nice pic by austrian artist ivo saliger.

  9. Paula says:

    Beautiful…and also horrible.. This is our work, I’m a critical care doctor, we work between the death, we have to fight for live and not less important, we have to fight for a good death, not longer the treatments without expectation, be humans… We work every day with the death, it’s the reality.

  10. Lee Hoffer MD says:

    Sorry to have to take such a contrarian opinion to your article. While I understand that you are the beginning phase of your learning, your article would be a wonderful article if written for a High School essay competition. However, you are a grown man, facing real life situations, and quite frankly, you flunked miserably. Standing in the patients room, looking like a deer in headlights waiting for the nurse to give the ‘ok’ signal as to how to behave is quite disturbing and sadly disappointing, to say the least. You act as it you were a 10 year old boy in a school play, who forgot his lines and looked over to the drama teacher with a blank stare for help, as if to say, what do I do next?
    Dr. you have a lot of growing up to do. Like other ‘millennials’ in your age group who have spent the better part of your lives on face book, twitter and texting, the art of knowing how to communicate and conduct oneself with dignity in real life situations is a skill beyond your years. It is a skill sadly lacking in those of your age group. How folks like yourself with learn how to act in various grown up situations, is beyond me. Hopefully, one day you and others your age will learn that.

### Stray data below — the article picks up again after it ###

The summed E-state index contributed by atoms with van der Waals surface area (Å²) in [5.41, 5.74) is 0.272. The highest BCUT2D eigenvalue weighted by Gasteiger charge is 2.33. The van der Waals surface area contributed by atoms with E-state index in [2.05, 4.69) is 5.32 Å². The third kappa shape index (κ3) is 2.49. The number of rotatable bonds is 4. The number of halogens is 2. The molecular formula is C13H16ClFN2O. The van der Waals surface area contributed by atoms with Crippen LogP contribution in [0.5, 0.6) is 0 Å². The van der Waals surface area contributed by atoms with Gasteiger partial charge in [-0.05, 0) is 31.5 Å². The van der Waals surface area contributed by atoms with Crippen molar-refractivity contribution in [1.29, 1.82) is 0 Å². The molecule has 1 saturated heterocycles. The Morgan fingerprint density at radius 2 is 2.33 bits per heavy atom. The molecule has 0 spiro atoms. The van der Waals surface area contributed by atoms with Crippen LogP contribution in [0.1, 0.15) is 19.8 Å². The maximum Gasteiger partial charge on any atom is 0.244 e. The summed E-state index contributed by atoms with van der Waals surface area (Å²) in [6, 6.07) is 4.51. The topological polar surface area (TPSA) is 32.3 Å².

Your lack of maturity is overwhelmingly obvious and hopefully as you get older and reflect upon this article, you too, one day will realize just how immature it all was.
    Best of luck in your continued area of medicine.

    • Frank Baudino says:

      Dr. Hoffer,

      What planet do you live on?

      • rocco..pa-c says:

        Thank you Dr, Hoffer….I was a surgical pa. for over 20 years and had to train med.students,pa students and first yr, residents.in surgical tech.and patients care.wound care,and ER consults….my gold was to watch them and let them do as much as possible safely.It builds confidence. .I watch them” GROW” ready for all that awaits them……..frank baudino,…Dr,Hoffer lives on GODS GOOD EARTH.

        • Frank Baudino says:

          Thank you. Given this degree of experience and you’re acknowledgement of God it surprises me that your comment to the original article was so lacking in compassion and empathy.